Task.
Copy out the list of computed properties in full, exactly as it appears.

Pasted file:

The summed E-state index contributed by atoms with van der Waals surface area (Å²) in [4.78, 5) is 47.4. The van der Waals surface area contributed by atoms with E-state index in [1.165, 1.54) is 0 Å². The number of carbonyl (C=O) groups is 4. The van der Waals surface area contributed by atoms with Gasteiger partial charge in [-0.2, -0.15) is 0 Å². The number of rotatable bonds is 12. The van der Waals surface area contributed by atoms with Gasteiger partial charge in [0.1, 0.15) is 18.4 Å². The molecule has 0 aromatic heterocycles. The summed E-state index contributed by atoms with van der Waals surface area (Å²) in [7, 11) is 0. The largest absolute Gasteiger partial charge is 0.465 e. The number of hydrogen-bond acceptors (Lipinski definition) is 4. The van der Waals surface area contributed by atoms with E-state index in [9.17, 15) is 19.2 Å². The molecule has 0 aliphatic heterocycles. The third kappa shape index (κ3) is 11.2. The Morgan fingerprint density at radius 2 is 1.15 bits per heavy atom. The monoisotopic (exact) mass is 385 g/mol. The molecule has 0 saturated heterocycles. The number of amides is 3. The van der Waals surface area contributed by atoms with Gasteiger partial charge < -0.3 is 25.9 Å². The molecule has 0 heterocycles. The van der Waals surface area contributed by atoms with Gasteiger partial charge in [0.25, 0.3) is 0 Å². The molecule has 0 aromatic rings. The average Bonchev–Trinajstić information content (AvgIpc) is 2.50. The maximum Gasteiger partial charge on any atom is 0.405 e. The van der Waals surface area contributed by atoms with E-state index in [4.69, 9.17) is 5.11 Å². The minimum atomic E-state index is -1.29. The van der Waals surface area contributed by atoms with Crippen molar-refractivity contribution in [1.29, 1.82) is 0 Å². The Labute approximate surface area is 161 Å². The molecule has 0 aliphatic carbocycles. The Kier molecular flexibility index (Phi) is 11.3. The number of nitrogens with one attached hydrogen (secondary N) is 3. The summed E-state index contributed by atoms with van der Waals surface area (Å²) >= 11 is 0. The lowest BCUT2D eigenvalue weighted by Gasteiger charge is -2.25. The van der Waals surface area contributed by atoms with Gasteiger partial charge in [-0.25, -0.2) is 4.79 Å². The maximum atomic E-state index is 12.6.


The summed E-state index contributed by atoms with van der Waals surface area (Å²) in [4.78, 5) is 47.4. The van der Waals surface area contributed by atoms with E-state index in [1.165, 1.54) is 0 Å². The number of carbonyl (C=O) groups is 4. The van der Waals surface area contributed by atoms with Gasteiger partial charge in [-0.2, -0.15) is 0 Å². The number of rotatable bonds is 12. The van der Waals surface area contributed by atoms with Gasteiger partial charge in [0.1, 0.15) is 18.4 Å². The molecule has 0 aromatic heterocycles. The summed E-state index contributed by atoms with van der Waals surface area (Å²) in [7, 11) is 0. The largest absolute Gasteiger partial charge is 0.465 e. The number of hydrogen-bond acceptors (Lipinski definition) is 4. The van der Waals surface area contributed by atoms with E-state index in [9.17, 15) is 19.2 Å². The molecule has 0 aliphatic heterocycles. The third kappa shape index (κ3) is 11.2. The Morgan fingerprint density at radius 2 is 1.15 bits per heavy atom. The monoisotopic (exact) mass is 385 g/mol. The molecule has 0 saturated heterocycles. The number of amides is 3. The van der Waals surface area contributed by atoms with Gasteiger partial charge < -0.3 is 25.9 Å². The molecule has 0 heterocycles. The van der Waals surface area contributed by atoms with Gasteiger partial charge in [0.25, 0.3) is 0 Å². The molecule has 0 aromatic rings. The average Bonchev–Trinajstić information content (AvgIpc) is 2.50. The maximum Gasteiger partial charge on any atom is 0.405 e. The van der Waals surface area contributed by atoms with E-state index in [4.69, 9.17) is 5.11 Å². The minimum atomic E-state index is -1.29. The van der Waals surface area contributed by atoms with Crippen molar-refractivity contribution in [1.29, 1.82) is 0 Å². The Labute approximate surface area is 161 Å². The molecule has 0 aliphatic carbocycles. The Kier molecular flexibility index (Phi) is 11.3. The number of nitrogens with one attached hydrogen (secondary N) is 3. The summed E-state index contributed by atoms with van der Waals surface area (Å²) >= 11 is 0. The lowest BCUT2D eigenvalue weighted by Gasteiger charge is -2.25. The van der Waals surface area contributed by atoms with Gasteiger partial charge in [-0.25, -0.2) is 4.79 Å². The maximum atomic E-state index is 12.6.